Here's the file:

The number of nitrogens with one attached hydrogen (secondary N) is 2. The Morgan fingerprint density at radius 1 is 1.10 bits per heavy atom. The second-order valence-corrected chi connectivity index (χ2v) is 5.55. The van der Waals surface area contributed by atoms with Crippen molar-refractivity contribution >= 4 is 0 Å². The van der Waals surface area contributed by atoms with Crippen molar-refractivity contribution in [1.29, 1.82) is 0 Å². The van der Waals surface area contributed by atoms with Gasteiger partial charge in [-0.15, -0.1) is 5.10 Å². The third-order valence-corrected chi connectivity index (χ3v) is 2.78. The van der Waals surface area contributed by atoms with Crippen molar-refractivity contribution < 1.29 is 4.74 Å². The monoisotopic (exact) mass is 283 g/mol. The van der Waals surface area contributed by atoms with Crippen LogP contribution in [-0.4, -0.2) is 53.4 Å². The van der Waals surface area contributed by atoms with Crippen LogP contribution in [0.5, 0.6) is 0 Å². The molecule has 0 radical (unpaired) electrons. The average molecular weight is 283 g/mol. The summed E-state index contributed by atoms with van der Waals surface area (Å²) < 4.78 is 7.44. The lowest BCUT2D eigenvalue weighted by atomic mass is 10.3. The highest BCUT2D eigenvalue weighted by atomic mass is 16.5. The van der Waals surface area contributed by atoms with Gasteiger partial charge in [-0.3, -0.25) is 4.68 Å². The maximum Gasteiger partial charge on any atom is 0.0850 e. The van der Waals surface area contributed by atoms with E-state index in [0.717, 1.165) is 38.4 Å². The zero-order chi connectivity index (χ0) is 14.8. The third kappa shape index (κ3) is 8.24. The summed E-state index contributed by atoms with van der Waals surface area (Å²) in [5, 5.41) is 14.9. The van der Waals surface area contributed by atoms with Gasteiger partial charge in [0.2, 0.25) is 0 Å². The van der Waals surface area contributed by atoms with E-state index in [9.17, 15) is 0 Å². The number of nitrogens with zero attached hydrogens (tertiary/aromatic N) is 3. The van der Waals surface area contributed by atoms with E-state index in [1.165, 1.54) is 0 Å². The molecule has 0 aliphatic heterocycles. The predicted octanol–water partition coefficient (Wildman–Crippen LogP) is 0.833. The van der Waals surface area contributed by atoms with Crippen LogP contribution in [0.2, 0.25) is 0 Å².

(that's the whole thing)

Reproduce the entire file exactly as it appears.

The number of nitrogens with one attached hydrogen (secondary N) is 2. The Morgan fingerprint density at radius 1 is 1.10 bits per heavy atom. The second-order valence-corrected chi connectivity index (χ2v) is 5.55. The van der Waals surface area contributed by atoms with Crippen molar-refractivity contribution >= 4 is 0 Å². The van der Waals surface area contributed by atoms with Crippen molar-refractivity contribution in [1.29, 1.82) is 0 Å². The van der Waals surface area contributed by atoms with Gasteiger partial charge in [-0.15, -0.1) is 5.10 Å². The third-order valence-corrected chi connectivity index (χ3v) is 2.78. The van der Waals surface area contributed by atoms with Crippen molar-refractivity contribution < 1.29 is 4.74 Å². The monoisotopic (exact) mass is 283 g/mol. The van der Waals surface area contributed by atoms with Crippen LogP contribution in [-0.4, -0.2) is 53.4 Å². The van der Waals surface area contributed by atoms with Crippen LogP contribution in [0.5, 0.6) is 0 Å². The molecule has 0 radical (unpaired) electrons. The average molecular weight is 283 g/mol. The summed E-state index contributed by atoms with van der Waals surface area (Å²) < 4.78 is 7.44. The lowest BCUT2D eigenvalue weighted by atomic mass is 10.3. The highest BCUT2D eigenvalue weighted by atomic mass is 16.5. The van der Waals surface area contributed by atoms with Gasteiger partial charge in [-0.3, -0.25) is 4.68 Å². The maximum Gasteiger partial charge on any atom is 0.0850 e. The van der Waals surface area contributed by atoms with E-state index in [0.717, 1.165) is 38.4 Å². The zero-order chi connectivity index (χ0) is 14.8. The third kappa shape index (κ3) is 8.24. The summed E-state index contributed by atoms with van der Waals surface area (Å²) in [5, 5.41) is 14.9. The van der Waals surface area contributed by atoms with Gasteiger partial charge in [0.2, 0.25) is 0 Å². The van der Waals surface area contributed by atoms with E-state index in [9.17, 15) is 0 Å². The number of nitrogens with zero attached hydrogens (tertiary/aromatic N) is 3. The van der Waals surface area contributed by atoms with E-state index in [1.165, 1.54) is 0 Å². The molecule has 0 aliphatic heterocycles. The predicted octanol–water partition coefficient (Wildman–Crippen LogP) is 0.833. The van der Waals surface area contributed by atoms with Crippen LogP contribution in [0.2, 0.25) is 0 Å².